Your Civil+ free trial is ending soon
Click Free Trial in the task bar for more info.
Your Civil+ free trial is active
The subscription will auto-renew on {{insert end date}}. To manage your subscription, visit the Customer Portal.

Working on it...

We're working on the mobile experience for this page right now.

Thank you for your patience!

- Civil Team

Back to Home
Voting
|
1776-1870

Foundation of the Right to Vote

Check out a brief summary of early voting rights in the United States and the amendments to our founding documents.

Slides

Declaration of Independence

Rare copy of the Declaration of Independence found in England

The Declaration of Independence stated, “Governments are instituted among Men, deriving their just Powers from the Consent of the Governed.” It emphasized a government whose political power is dependent on the approval, or the vote, of the people. In other words, it declared the United States as a democracy, a state where political power is vested in the people, not a monarch. Intense debate amongst the Founders broke out surrounding the centralization of voting and in 1788 Anti-Federalists in the Constitutional Convention opposed a powerful, centralized federal government, believing it would lead to tyrannical rule. To ensure the security and longevity of state’s rights, they amended the Bill of Rights to grant states certain rights that the federal government cannot abridge. One of the provisions included the power for states to establish their own voting rights. These included, but were not limited to, racial, religious, and age eligibility requirements to vote. The first demographic allowed to vote were Anglo-Saxon Protestant males who were property owners and at least 21 years of age.

Amendments

In 1789, the Constitution was amended to include the 12th Amendment, which established the Electoral College system. The amendment outlined a process for state electors to convene after general elections and each place a ballot for president and vice president on behalf of their constituents. The number of electors is the combined total of House representatives and Senators. For example, New York has 27 representatives and two senators; thus, 29 electoral votes.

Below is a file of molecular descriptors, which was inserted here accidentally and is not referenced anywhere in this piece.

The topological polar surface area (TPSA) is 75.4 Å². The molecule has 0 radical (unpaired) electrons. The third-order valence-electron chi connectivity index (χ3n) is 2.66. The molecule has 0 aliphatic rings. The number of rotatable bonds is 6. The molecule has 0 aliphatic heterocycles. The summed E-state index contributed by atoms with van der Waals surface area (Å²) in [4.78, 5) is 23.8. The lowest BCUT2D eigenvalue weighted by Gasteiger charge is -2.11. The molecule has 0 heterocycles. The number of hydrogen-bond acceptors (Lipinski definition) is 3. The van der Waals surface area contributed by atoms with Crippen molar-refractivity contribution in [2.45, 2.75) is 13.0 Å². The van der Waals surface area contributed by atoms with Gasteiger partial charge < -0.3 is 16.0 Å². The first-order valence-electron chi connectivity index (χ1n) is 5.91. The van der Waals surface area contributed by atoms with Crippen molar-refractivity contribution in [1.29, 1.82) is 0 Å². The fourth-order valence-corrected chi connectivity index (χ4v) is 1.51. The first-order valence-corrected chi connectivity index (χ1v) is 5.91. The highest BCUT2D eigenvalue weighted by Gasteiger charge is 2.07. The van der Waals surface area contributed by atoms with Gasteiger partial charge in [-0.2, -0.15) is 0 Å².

In 1870, the landmark 13th, 14th, and 15th Constitutional Amendments, also known as the Reconstruction Amendments, enforced sweeping institutional changes in the United States, particularly in the American South. The amendments emancipated slaves from servitude, guaranteed citizenship to all persons born or naturalized in the United States, and prohibited the disenfranchisement of voters on the basis of race. The 15th Amendment, though still incredibly monumental, created many loopholes that eventually were exploited by opponents of the law.

The South

A few decades after the 15th Amendment was instated, Grandfather Clauses spread across the South and severely impacted black voter registration and representation. Grandfather Clauses were policies that required voter literacy tests and property ownership unless an individual was “grandfathered in” (had an ancestor who voted in an election prior to 1867). Each provision served to systemically disadvantage black voters; as slaves, African Americans had no access to an education, could not own property, and were prohibited from voting prior to 1870. Thus, it became incredibly difficult for African Americans to pass the voter eligibility requirements. After originating in Louisiana, Grandfather Clauses and other similar laws spread across southern states and were in place until 1965.